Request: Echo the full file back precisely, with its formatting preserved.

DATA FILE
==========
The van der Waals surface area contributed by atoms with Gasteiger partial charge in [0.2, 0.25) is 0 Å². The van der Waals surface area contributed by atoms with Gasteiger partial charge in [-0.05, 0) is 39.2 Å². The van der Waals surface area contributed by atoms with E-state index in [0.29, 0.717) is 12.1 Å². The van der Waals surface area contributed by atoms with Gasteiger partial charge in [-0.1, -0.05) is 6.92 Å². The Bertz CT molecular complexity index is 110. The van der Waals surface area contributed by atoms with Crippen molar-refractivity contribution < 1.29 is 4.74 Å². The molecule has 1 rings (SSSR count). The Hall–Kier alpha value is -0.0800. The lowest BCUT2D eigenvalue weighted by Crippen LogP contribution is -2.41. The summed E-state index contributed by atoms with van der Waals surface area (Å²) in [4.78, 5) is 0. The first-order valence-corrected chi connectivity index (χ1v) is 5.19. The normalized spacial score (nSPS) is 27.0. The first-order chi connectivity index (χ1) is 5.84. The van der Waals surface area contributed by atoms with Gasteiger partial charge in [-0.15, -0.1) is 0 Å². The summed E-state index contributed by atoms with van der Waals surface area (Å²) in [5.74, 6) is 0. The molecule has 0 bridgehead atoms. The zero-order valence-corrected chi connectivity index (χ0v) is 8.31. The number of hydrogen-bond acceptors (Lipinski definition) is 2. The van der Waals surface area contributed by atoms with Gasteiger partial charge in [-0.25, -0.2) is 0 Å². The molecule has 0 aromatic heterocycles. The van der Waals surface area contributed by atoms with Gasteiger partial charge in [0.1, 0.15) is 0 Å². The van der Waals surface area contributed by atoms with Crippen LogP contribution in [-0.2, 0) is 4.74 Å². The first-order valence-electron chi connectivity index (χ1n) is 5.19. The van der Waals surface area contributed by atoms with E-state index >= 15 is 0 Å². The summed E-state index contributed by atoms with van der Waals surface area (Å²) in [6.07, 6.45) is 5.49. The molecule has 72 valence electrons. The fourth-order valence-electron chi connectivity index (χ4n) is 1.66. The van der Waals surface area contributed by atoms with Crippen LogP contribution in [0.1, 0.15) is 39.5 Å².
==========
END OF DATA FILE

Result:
The van der Waals surface area contributed by atoms with Gasteiger partial charge in [0.2, 0.25) is 0 Å². The van der Waals surface area contributed by atoms with Gasteiger partial charge in [-0.05, 0) is 39.2 Å². The van der Waals surface area contributed by atoms with E-state index in [0.29, 0.717) is 12.1 Å². The van der Waals surface area contributed by atoms with Gasteiger partial charge in [-0.1, -0.05) is 6.92 Å². The Bertz CT molecular complexity index is 110. The van der Waals surface area contributed by atoms with Crippen molar-refractivity contribution < 1.29 is 4.74 Å². The molecule has 1 rings (SSSR count). The Hall–Kier alpha value is -0.0800. The lowest BCUT2D eigenvalue weighted by Crippen LogP contribution is -2.41. The summed E-state index contributed by atoms with van der Waals surface area (Å²) in [4.78, 5) is 0. The first-order valence-corrected chi connectivity index (χ1v) is 5.19. The normalized spacial score (nSPS) is 27.0. The first-order chi connectivity index (χ1) is 5.84. The van der Waals surface area contributed by atoms with Gasteiger partial charge in [-0.15, -0.1) is 0 Å². The summed E-state index contributed by atoms with van der Waals surface area (Å²) in [5.74, 6) is 0. The molecule has 0 bridgehead atoms. The zero-order valence-corrected chi connectivity index (χ0v) is 8.31. The number of hydrogen-bond acceptors (Lipinski definition) is 2. The van der Waals surface area contributed by atoms with Gasteiger partial charge in [-0.25, -0.2) is 0 Å². The molecule has 0 aromatic heterocycles. The van der Waals surface area contributed by atoms with Gasteiger partial charge in [0.1, 0.15) is 0 Å². The van der Waals surface area contributed by atoms with Crippen LogP contribution in [-0.2, 0) is 4.74 Å². The first-order valence-electron chi connectivity index (χ1n) is 5.19. The van der Waals surface area contributed by atoms with E-state index >= 15 is 0 Å². The summed E-state index contributed by atoms with van der Waals surface area (Å²) in [6.07, 6.45) is 5.49. The molecule has 72 valence electrons. The fourth-order valence-electron chi connectivity index (χ4n) is 1.66. The van der Waals surface area contributed by atoms with Crippen LogP contribution in [0.1, 0.15) is 39.5 Å².